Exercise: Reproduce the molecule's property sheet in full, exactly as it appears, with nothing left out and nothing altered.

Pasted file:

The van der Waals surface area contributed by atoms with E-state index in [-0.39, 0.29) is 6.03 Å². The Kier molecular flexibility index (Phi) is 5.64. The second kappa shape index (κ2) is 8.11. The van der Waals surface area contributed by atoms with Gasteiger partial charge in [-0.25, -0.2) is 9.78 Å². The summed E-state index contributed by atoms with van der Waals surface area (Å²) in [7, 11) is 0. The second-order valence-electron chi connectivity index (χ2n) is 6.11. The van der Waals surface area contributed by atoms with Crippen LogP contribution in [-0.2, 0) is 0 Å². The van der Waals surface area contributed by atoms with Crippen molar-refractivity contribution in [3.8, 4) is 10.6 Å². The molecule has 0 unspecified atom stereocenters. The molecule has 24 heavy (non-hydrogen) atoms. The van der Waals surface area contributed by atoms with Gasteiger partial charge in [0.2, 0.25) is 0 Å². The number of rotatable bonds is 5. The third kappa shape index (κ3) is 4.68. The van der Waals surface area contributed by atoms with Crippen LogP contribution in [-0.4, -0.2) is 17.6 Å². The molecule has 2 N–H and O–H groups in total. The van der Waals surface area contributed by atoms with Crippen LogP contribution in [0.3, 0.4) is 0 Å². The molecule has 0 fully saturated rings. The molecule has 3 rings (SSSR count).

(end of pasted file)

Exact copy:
The van der Waals surface area contributed by atoms with E-state index in [-0.39, 0.29) is 6.03 Å². The Kier molecular flexibility index (Phi) is 5.64. The second kappa shape index (κ2) is 8.11. The van der Waals surface area contributed by atoms with Gasteiger partial charge in [-0.25, -0.2) is 9.78 Å². The summed E-state index contributed by atoms with van der Waals surface area (Å²) in [7, 11) is 0. The second-order valence-electron chi connectivity index (χ2n) is 6.11. The van der Waals surface area contributed by atoms with Crippen LogP contribution in [-0.2, 0) is 0 Å². The van der Waals surface area contributed by atoms with Crippen molar-refractivity contribution in [3.8, 4) is 10.6 Å². The molecule has 0 unspecified atom stereocenters. The molecule has 24 heavy (non-hydrogen) atoms. The van der Waals surface area contributed by atoms with Gasteiger partial charge in [0.2, 0.25) is 0 Å². The number of rotatable bonds is 5. The third kappa shape index (κ3) is 4.68. The van der Waals surface area contributed by atoms with Crippen LogP contribution in [-0.4, -0.2) is 17.6 Å². The molecule has 2 N–H and O–H groups in total. The van der Waals surface area contributed by atoms with Crippen LogP contribution in [0.3, 0.4) is 0 Å². The molecule has 0 fully saturated rings. The molecule has 3 rings (SSSR count).